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'Everyone was wearing flares and cheesecloth shirts'


Trevor Sargent

Trevor Sargent

Trevor Sargent

Former Green Party politician Trevor Sargent has school trips to Bull Island and Booterstown Marsh to thank for his passion for the environment.

Where did you go to school?

I went to the High School in Rathgar. When I started there it was an all-male school, but it changed to co-ed.

That was nice.

In a way it was quite traumatic [laughs] and took a bit of getting used to. But people settled down quite quickly.

Did it have much of an impact?

One thing that changed was that the girls were more interested in study and that tended to create more academic diligence in the male pupils [laughs].

Do we teach enough about climate change?

No. The centrality of the issues are not appreciated. As Al Gore said, it is still an inconvenient truth.

What type of student were you?

I wasn't naturally an 'A' student but ended up in the 'A' stream by sheer hard work.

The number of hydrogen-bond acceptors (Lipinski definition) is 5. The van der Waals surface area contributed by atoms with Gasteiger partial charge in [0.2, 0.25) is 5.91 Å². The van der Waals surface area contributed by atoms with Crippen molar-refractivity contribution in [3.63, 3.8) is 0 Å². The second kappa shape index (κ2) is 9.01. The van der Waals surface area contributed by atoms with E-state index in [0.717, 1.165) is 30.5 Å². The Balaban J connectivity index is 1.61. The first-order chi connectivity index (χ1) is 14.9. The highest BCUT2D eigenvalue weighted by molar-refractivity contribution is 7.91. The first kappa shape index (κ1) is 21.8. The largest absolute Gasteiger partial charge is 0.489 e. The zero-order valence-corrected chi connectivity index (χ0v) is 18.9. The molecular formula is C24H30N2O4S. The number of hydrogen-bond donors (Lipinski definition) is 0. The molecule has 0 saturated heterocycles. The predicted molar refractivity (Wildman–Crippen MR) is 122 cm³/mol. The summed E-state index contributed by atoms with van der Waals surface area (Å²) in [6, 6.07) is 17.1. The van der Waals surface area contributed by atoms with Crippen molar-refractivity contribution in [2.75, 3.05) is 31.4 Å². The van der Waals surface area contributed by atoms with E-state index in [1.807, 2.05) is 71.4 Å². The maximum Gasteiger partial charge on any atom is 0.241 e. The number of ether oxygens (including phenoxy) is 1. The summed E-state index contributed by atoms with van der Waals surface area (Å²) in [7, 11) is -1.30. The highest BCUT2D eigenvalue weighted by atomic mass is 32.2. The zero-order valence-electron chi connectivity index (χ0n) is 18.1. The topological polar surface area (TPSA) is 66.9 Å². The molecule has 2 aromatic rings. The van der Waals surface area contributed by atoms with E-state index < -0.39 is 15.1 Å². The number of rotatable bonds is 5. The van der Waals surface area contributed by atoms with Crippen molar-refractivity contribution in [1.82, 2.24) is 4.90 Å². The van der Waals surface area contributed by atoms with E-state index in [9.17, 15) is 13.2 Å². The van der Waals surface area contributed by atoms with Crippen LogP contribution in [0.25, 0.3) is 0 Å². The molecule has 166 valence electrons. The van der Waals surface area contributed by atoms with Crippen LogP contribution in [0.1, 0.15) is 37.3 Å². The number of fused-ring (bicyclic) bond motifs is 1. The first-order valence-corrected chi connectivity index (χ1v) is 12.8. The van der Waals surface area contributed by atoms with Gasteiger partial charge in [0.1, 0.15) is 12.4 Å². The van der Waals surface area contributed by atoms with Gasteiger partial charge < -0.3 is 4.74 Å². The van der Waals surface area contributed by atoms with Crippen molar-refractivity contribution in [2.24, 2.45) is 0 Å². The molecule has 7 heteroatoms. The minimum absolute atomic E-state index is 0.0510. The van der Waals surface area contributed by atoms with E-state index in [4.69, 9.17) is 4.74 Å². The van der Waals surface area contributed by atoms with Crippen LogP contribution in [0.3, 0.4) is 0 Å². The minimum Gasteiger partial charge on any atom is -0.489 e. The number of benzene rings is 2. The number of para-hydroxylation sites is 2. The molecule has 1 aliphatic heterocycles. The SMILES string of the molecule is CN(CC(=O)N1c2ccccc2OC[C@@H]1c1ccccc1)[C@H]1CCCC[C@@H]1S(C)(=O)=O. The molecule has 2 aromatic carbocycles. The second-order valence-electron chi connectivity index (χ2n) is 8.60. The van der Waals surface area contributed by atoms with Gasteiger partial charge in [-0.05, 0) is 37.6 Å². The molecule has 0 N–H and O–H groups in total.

That must have been difficult.

It cost me my greatest interest at the time, which was art. Back then 'A' students did Latin and Greek and 'B' students studied art. Thankfully that has changed.

Did you give up art altogether?

No, I studied art myself and did it in the Inter Cert. I am glad I kept it up because I was able to illustrate my book Trevor's Kitchen Garden.

Nice plug! What teacher made the biggest impact on you?

Mrs Williams my maths teacher set up a Young Ornithologists' Club and organised trips to Bull Island and Booterstown Marsh. To me that was manna from heaven.

Any cringeworthy fashion moments?

[Laughs] Everyone was wearing flares and cheesecloth shirts with big lapels.

Nice! Now, tell us a secret.

I remember writing to Eamon de Valera in the late '60s to ask for his autograph and he sent back my autograph book with his signature. And I still have it.

Irish Independent